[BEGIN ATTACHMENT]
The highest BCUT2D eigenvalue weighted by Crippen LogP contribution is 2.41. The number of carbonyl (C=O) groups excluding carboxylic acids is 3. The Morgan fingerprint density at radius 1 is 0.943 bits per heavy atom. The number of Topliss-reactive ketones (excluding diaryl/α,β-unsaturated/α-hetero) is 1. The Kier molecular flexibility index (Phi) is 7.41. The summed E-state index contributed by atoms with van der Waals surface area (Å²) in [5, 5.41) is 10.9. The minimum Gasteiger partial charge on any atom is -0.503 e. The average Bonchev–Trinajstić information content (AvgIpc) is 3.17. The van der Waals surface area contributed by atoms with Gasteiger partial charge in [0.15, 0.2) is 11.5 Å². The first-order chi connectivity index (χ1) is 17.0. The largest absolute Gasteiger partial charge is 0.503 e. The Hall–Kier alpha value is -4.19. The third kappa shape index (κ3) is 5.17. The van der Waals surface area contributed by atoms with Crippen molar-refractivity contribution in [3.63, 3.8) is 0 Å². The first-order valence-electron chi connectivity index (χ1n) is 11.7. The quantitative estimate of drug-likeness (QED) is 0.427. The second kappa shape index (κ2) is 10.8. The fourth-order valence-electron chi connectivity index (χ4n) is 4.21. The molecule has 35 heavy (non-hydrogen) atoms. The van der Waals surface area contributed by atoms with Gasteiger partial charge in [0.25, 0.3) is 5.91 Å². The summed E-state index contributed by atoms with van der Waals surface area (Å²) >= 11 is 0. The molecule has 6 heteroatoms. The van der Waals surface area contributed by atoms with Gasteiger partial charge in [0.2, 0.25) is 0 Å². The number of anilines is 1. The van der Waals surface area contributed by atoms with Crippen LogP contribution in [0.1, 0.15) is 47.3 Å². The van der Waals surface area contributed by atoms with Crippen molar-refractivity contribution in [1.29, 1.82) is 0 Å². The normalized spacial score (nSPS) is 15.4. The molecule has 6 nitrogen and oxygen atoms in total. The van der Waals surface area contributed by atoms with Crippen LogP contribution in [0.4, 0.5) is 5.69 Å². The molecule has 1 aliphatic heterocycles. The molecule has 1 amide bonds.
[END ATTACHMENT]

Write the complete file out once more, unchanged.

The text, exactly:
The highest BCUT2D eigenvalue weighted by Crippen LogP contribution is 2.41. The number of carbonyl (C=O) groups excluding carboxylic acids is 3. The Morgan fingerprint density at radius 1 is 0.943 bits per heavy atom. The number of Topliss-reactive ketones (excluding diaryl/α,β-unsaturated/α-hetero) is 1. The Kier molecular flexibility index (Phi) is 7.41. The summed E-state index contributed by atoms with van der Waals surface area (Å²) in [5, 5.41) is 10.9. The minimum Gasteiger partial charge on any atom is -0.503 e. The average Bonchev–Trinajstić information content (AvgIpc) is 3.17. The van der Waals surface area contributed by atoms with Gasteiger partial charge in [0.15, 0.2) is 11.5 Å². The first-order chi connectivity index (χ1) is 17.0. The largest absolute Gasteiger partial charge is 0.503 e. The Hall–Kier alpha value is -4.19. The third kappa shape index (κ3) is 5.17. The van der Waals surface area contributed by atoms with Crippen molar-refractivity contribution in [3.63, 3.8) is 0 Å². The first-order valence-electron chi connectivity index (χ1n) is 11.7. The quantitative estimate of drug-likeness (QED) is 0.427. The second kappa shape index (κ2) is 10.8. The fourth-order valence-electron chi connectivity index (χ4n) is 4.21. The molecule has 35 heavy (non-hydrogen) atoms. The van der Waals surface area contributed by atoms with Gasteiger partial charge in [0.25, 0.3) is 5.91 Å². The summed E-state index contributed by atoms with van der Waals surface area (Å²) >= 11 is 0. The molecule has 6 heteroatoms. The van der Waals surface area contributed by atoms with Gasteiger partial charge in [0.2, 0.25) is 0 Å². The number of anilines is 1. The van der Waals surface area contributed by atoms with Crippen LogP contribution in [0.1, 0.15) is 47.3 Å². The van der Waals surface area contributed by atoms with Crippen molar-refractivity contribution in [1.29, 1.82) is 0 Å². The normalized spacial score (nSPS) is 15.4. The molecule has 6 nitrogen and oxygen atoms in total. The van der Waals surface area contributed by atoms with Crippen LogP contribution in [0.4, 0.5) is 5.69 Å². The molecule has 1 aliphatic heterocycles. The molecule has 1 amide bonds.